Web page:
The deal reached early Sunday morning in Geneva between Iran and the P+5 nations (U.S., France, Britain, China, Russia, plus Germany) on Iran’s nuclear program may not stop its progress toward a nuclear weapon, but it will likely postpone military conflict until after President Barack Obama leaves office, and it certainly cements Iran’s place as a regional power. Though not explicit, “containment” is now the U.S. policy on Iran.
Israel denounced the deal as “very bad.” The Jerusalem Post quoted an Israeli official in the office of Prime Minister Benjamin Netanyahu as saying: “This is a bad deal. It grants Iran exactly what it wanted – both a significant easing in sanctions and preservation of the most significant parts of its nuclear program.” Finance Minister Yair Lapid said: ” A diplomatic accord is certainly better than war…just not this agreement.”
The agreement would reportedly ease some sanctions and provide Iran several billion dollars in relief, in return for preventing weapons-grade uranium enrichment, allowing international inspections of nuclear facilities, and preventing the completion of a new plutonium-producing reactor. Some reports also indicated that Iran would allow the removal of highly-enriched uranium and reprocessing of lower-enriched uranium.
Critics of the deal immediately pointed out that it did allowed Iran to continue enriching uranium, allowing a future “breakout” to weaponization. Current UN Security Council resolutions prevent Iran from any uranium enrichment at all.
“Instead of rolling back Iran’s program, Tehran would be able to keep the key elements of its nuclear weapons-making capability,” said House Foreign Affairs Committee Chair Rep. Ed Royce (R-CA).
President Obama hailed the agreement. “For the first time in nearly a decade, we have halted the progress of the Iranian nuclear program,” he said. Secretary of State John Kerry, who flew to Geneva for the conclusion of the talks, addressed the deal’s critics, implying they wanted war: “I know that there are those who will assert that this deal is imperfect,” he said. “They bear responsibility to tell people what the alternative is.”
Those critics include Israel and Saudi Arabia, the two regional powers most directly threatened by a nuclear Iran, both of which have spoken out against the terms of the deal in recent weeks, warning that the U.S. was too eager to sign any agreement at all. (Observers noted that the agreement reached in Geneva Sunday was significantly stronger than the one the U.S. was eager to sign two weeks ago until France balked.)
As if to remove doubt, President Obama said: “Ultimately, only diplomacy can bring about a durable solution to the challenge posed by Iran’s nuclear program.” Though the president had suggested a military option in the past, it was clear he had little will to exercise it. His administration undermined Israeli plans for a pre-emptive strike on Iran, though it admitted Israeli pressure had helped push Iran to the table.
The U.S. media played up the talks as a significant achievement for President Obama, calling it “historic,” with the Washington Post describing Kerry’s arrival in Geneva as a dramatic “eleventh-hour intervention.” Critics suggested that the president had been in a rush to reach a deal because of his own political struggles at home. “Amazing what WH will do to distract attention from O-care,” tweeted Sen. John Cornyn (R-TX).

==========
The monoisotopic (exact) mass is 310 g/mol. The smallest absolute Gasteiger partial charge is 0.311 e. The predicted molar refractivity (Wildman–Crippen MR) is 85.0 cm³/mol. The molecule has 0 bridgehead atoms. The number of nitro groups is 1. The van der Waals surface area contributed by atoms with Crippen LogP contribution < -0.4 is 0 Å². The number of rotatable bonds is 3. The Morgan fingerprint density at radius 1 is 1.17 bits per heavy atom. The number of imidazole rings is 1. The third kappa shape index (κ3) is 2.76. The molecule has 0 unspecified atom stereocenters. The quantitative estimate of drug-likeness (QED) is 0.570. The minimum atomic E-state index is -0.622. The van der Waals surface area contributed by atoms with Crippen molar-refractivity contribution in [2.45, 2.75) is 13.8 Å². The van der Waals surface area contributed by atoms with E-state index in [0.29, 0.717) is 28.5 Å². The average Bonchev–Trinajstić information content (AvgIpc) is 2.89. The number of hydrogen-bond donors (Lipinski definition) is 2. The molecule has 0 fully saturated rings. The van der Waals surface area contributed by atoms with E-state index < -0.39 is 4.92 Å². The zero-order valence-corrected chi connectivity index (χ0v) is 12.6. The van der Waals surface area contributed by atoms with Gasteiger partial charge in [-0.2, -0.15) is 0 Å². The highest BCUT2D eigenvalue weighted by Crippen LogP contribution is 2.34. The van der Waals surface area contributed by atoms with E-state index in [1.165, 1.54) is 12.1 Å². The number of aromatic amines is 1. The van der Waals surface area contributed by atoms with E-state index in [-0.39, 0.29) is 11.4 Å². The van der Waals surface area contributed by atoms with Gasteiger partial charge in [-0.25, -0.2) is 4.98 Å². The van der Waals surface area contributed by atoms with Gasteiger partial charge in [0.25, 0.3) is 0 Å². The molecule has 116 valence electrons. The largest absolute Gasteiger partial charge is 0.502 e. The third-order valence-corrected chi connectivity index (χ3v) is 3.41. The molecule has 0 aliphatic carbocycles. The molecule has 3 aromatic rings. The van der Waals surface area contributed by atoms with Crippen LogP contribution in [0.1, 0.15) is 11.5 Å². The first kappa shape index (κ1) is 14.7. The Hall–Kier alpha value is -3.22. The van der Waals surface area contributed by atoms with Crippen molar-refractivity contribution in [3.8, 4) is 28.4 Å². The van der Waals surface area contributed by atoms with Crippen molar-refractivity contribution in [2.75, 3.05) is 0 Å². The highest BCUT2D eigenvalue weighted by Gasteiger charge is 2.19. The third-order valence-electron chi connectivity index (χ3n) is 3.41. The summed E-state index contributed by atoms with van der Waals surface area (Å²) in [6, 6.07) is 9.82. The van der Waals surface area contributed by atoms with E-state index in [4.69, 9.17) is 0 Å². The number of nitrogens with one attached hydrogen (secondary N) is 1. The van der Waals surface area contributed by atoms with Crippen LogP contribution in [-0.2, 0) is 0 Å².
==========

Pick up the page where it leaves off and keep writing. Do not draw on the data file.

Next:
Iran greeted the deal as a victory, with Iranian journalists breaking into applause as Foreign Minister Javad Zarif arrived to address them. Though Iran did not achieve an explicit recognition of its “right” to enrich uranium, it achieved much of what it wanted in the agreement. Crucially, the deal will likely take military action off the table–even for Israel, which, despite protests, is unlikely to flout the western diplomatic tide.
Though the Obama administration has explicitly rejected a policy of “containment” in the past, the Geneva deal marks the inauguration of a containment policy in all but name alone. Containment involves using means short of war to prevent an enemy state from taking actions that make war necessary. Stronger versions of the policy could include pressure for regime change. The Obama administration’s version is likely to be far more passive.
In essence, the deal postpones a confrontation with Iran until it is far closer to weaponization, and protects Iran’s growing status as a regional power, after the regime was near collapse in pro-democracy protests four years ago. In a sign of that change, Iran was allowed to participate in a separate but simultaneous diplomatic meeting in Geneva on the future of Syria, after having been excluded from those talks earlier in the process.
The deal is only a six-month agreement, and leaves many of the most important issues to be decided at the end of that period, in the hope that confidence among the parties will improve enough to make a more comprehensive deal possible. However, given that the deal could, at worst, allow Iran to become a nuclear power at a time of its choosing, the deal may just have deferred the conflict until after Obama has left office.
This post has been updated.